- Spinal stenosis
- What causes spinal stenosis?
- Location and types of spinal stenosis
- How does spinal stenosis affect the body?
- Who is at higher risk of developing spinal stenosis?
- How is spinal stenosis diagnosed?
- What is the treatment for spinal stenosis?
- Coping with spinal stenosis
- What is the outlook for someone with spinal stenosis?
What is the outlook for someone with spinal stenosis?
It is entirely possible to live a full life and remain reasonably active when suffering from spinal stenosis.
Modifications and careful considerations can make the world of difference. Successful decompression surgery (success rates are as high as 80%) is currently the best means of treatment for symptom relief (improving back and leg pain, as well as walking ability). In general, those who opt for surgical intervention fair well and are able to increase their activity levels once a full recovery is made. The majority manage a much-improved walking tolerance level following surgery too. Some may not experience as much relief, with symptoms returning within a few years, requiring a follow-up / second surgical procedure.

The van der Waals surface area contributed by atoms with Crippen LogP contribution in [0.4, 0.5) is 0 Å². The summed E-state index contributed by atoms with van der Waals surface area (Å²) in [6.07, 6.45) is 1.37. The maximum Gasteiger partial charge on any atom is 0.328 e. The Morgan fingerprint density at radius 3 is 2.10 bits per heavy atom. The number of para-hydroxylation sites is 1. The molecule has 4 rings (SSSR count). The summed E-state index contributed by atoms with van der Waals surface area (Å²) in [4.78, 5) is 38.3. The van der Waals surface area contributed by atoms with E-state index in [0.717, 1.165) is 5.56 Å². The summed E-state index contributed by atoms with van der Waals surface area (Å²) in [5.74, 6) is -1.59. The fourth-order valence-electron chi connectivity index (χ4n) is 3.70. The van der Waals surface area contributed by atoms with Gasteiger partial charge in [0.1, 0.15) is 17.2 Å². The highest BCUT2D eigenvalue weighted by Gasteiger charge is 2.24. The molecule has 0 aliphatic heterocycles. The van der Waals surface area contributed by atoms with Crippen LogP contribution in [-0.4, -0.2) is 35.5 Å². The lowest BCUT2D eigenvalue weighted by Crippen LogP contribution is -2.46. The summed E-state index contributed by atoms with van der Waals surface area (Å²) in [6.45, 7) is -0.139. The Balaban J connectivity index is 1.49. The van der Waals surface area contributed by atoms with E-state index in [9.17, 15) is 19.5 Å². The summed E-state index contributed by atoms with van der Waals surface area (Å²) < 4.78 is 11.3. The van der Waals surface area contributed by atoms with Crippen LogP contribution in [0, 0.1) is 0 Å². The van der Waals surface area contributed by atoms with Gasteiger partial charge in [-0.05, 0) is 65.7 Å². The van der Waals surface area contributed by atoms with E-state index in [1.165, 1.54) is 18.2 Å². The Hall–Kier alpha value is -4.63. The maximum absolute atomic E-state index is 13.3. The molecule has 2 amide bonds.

Prolonged stenosis which is only treated once severe may require more frequent medical interventions in order to be effectively managed. The presence of other medical conditions, such as arthritis (which is also progressive in nature) can also influence symptoms or lead to the development of new ones down the line (even if a successful surgery has been performed), making a person’s overall condition a little trickier to manage.